'Lost Gospel' Book Claims Jesus Married Mary Magdalene, Had 2 Children
Did Jesus have a wife and two kids?
LONDON -- Did Jesus have a wife and two kids?
That is the striking -- to some, blasphemous -- claim at the heart of the new book “The Lost Gospel: Decoding the Ancient Text That Reveals Jesus’ Marriage to Mary the Magdalene."
This “lost gospel” is already getting a lot of attention. Conan O’Brien quipped on Tuesday night: “In other words, he suffered even more than we thought.”
At the British Library in London today, Authors Simcha Jacobovici and Barrie Wilson made their case that they have uncovered the greatest secret in the history of Christianity—a real-life “Da Vinci Code.”
They say they have in fact “decoded” a 1500-year-old manuscript that lays out the story of Jesus’ love life -- and lots more.
In brief: They’ve newly translated a sixth-century manuscript that tells the dense, symbolic story of the love between “Joseph” and “Aseneth.”
That old story—from Genesis—has been twisted and embellished in this weird text in ways that have long puzzled scholars. But—with a simple key--Jacobovici and Wilson say they’ve unlocked its meaning.
The key: Every time the text says “Joseph,” they replace it with “Jesus.” Every time the text says “Aseneth,” they replace it with “Mary Magdalene.”
That’s right: Nowhere in this ancient text does the word "Jesus" appear. Or the words "Mary Magdalene."
And there’s more.
Reading the text through this speculative allegorical lens, the two authors say it reveals that Jesus, far from being a lowly carpenter’s son hailing from the tiny town of Nazareth, was instead a player -- a powerful political figure at the highest levels of the Roman Empire. And, years before the crucifixion, they say, there was a plot to kill him, rape Mary Magdalene, and slaughter their kids.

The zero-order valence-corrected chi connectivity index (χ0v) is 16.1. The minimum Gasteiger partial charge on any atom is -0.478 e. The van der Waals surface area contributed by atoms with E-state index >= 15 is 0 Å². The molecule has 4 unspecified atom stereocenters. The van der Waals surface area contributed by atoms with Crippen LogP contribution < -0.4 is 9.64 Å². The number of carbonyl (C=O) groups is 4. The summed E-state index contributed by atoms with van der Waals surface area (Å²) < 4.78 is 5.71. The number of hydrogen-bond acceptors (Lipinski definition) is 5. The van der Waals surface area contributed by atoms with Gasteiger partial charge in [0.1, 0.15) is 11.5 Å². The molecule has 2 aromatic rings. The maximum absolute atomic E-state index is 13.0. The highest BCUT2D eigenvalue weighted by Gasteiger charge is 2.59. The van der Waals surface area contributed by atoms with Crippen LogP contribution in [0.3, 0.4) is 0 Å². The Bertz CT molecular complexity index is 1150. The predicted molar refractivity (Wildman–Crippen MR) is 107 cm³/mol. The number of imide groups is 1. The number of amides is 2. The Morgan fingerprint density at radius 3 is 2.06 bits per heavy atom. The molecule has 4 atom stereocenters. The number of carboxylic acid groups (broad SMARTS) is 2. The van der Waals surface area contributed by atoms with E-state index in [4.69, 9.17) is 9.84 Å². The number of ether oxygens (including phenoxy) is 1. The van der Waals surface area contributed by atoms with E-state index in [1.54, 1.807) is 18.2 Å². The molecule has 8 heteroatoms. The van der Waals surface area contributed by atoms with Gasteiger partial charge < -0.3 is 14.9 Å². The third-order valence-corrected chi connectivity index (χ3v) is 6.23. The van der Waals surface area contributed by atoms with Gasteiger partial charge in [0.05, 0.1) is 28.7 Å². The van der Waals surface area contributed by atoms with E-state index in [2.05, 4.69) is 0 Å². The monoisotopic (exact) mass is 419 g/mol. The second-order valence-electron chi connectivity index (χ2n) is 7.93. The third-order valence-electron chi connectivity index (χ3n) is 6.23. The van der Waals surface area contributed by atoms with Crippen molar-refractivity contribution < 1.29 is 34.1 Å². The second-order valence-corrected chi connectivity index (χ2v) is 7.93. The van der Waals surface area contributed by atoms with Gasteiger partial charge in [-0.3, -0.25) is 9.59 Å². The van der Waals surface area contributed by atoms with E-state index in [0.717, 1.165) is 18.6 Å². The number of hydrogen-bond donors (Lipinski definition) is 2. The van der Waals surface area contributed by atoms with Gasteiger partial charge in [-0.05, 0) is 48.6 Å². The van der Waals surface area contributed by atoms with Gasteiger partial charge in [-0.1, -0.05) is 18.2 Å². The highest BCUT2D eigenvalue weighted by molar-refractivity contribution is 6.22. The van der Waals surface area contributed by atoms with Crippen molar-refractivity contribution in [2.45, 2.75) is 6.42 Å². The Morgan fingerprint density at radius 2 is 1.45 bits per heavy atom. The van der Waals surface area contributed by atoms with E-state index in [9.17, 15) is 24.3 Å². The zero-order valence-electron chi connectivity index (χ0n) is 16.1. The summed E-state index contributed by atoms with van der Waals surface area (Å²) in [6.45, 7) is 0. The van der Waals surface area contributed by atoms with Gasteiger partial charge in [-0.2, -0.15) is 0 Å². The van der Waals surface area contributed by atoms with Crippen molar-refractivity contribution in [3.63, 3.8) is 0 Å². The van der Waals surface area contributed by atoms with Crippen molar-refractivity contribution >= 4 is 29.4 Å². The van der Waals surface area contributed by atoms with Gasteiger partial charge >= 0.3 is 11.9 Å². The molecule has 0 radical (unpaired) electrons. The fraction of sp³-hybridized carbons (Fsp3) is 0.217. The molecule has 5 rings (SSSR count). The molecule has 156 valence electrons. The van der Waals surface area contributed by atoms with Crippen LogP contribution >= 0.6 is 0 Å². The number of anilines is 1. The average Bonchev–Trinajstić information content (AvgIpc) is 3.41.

“It returns Jesus to history, it returns Mary Magdalene to the story,” Jacobovici said today. “Not only is he married -- but [the manuscript] celebrates his sexuality. She, his wife, is not just Mrs. Jesus she’s actually a goddess. He’s the son of God, she’s the daughter of God.”
Jacobovici is an Emmy-winning investigative producer and filmmaker who has a long history of provocative projects. He has claimed in the past to have found the actual tomb of Jesus with the actual bones of Jesus still inside; the actual nails that actually nailed Jesus to the actual cross; and the Lost City of Atlantis.
“What I do is very simple,” Jacobovici says. “I wasn’t born yesterday. ... I just use the tools of investigative journalism in the context of history and archaeology. So what I suddenly find is that a lot of this stuff has already been found -- it’s just that people are just too chicken to talk about it.”
Wilson is a New Testament scholar who has long argued that Jesus’ message and ministry were distorted by Saint Paul, and that there were different, more sensual, less ascetic Christian faiths in the early communities of the followers of Jesus.
“Traditional Christianity believes in Jesus both as divine and as human,” Wilson said. “The perception however is mostly that he’s a divinity, that he sort of floats through life in a kind of an ethereal kind of way. This text, which acknowledges divinity, says let’s focus on his humanity, his full humanity, and that’s in keeping with the Christian theology.”
Whatever the truth, “The Lost Gospel” has already proved one thing: After 2,000 years, the power of the life of Jesus to inspire great faith and great controversy abides.
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